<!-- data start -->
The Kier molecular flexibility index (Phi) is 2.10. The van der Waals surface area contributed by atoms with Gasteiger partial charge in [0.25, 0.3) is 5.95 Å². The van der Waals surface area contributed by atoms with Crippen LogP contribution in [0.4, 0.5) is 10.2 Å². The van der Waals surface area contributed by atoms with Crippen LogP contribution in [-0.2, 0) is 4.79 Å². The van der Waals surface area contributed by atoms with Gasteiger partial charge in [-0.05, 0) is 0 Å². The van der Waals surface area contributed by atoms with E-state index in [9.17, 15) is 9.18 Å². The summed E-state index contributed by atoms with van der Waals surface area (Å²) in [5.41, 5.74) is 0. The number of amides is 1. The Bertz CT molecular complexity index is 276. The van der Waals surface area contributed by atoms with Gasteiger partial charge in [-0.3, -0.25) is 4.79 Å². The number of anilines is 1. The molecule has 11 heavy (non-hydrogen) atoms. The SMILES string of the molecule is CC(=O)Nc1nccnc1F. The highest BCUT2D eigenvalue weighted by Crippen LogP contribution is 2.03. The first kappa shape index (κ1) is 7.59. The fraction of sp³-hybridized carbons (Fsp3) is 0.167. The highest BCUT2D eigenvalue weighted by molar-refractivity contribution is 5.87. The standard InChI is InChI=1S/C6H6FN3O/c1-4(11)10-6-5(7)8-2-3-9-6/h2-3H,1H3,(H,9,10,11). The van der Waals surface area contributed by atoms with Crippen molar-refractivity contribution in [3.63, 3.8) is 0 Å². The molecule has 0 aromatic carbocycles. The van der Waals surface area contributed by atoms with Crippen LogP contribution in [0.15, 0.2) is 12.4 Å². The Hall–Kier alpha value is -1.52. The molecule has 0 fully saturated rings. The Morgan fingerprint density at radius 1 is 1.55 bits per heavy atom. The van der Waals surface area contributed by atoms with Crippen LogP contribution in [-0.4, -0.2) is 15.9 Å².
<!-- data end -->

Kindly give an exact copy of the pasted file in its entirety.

The Kier molecular flexibility index (Phi) is 2.10. The van der Waals surface area contributed by atoms with Gasteiger partial charge in [0.25, 0.3) is 5.95 Å². The van der Waals surface area contributed by atoms with Crippen LogP contribution in [0.4, 0.5) is 10.2 Å². The van der Waals surface area contributed by atoms with Crippen LogP contribution in [-0.2, 0) is 4.79 Å². The van der Waals surface area contributed by atoms with Gasteiger partial charge in [-0.05, 0) is 0 Å². The van der Waals surface area contributed by atoms with E-state index in [9.17, 15) is 9.18 Å². The summed E-state index contributed by atoms with van der Waals surface area (Å²) in [5.41, 5.74) is 0. The number of amides is 1. The Bertz CT molecular complexity index is 276. The van der Waals surface area contributed by atoms with Gasteiger partial charge in [-0.3, -0.25) is 4.79 Å². The number of anilines is 1. The molecule has 11 heavy (non-hydrogen) atoms. The SMILES string of the molecule is CC(=O)Nc1nccnc1F. The highest BCUT2D eigenvalue weighted by Crippen LogP contribution is 2.03. The first kappa shape index (κ1) is 7.59. The fraction of sp³-hybridized carbons (Fsp3) is 0.167. The highest BCUT2D eigenvalue weighted by molar-refractivity contribution is 5.87. The standard InChI is InChI=1S/C6H6FN3O/c1-4(11)10-6-5(7)8-2-3-9-6/h2-3H,1H3,(H,9,10,11). The van der Waals surface area contributed by atoms with Crippen molar-refractivity contribution in [3.63, 3.8) is 0 Å². The molecule has 0 aromatic carbocycles. The van der Waals surface area contributed by atoms with Crippen LogP contribution in [0.15, 0.2) is 12.4 Å². The Hall–Kier alpha value is -1.52. The molecule has 0 fully saturated rings. The Morgan fingerprint density at radius 1 is 1.55 bits per heavy atom. The van der Waals surface area contributed by atoms with Crippen LogP contribution in [-0.4, -0.2) is 15.9 Å².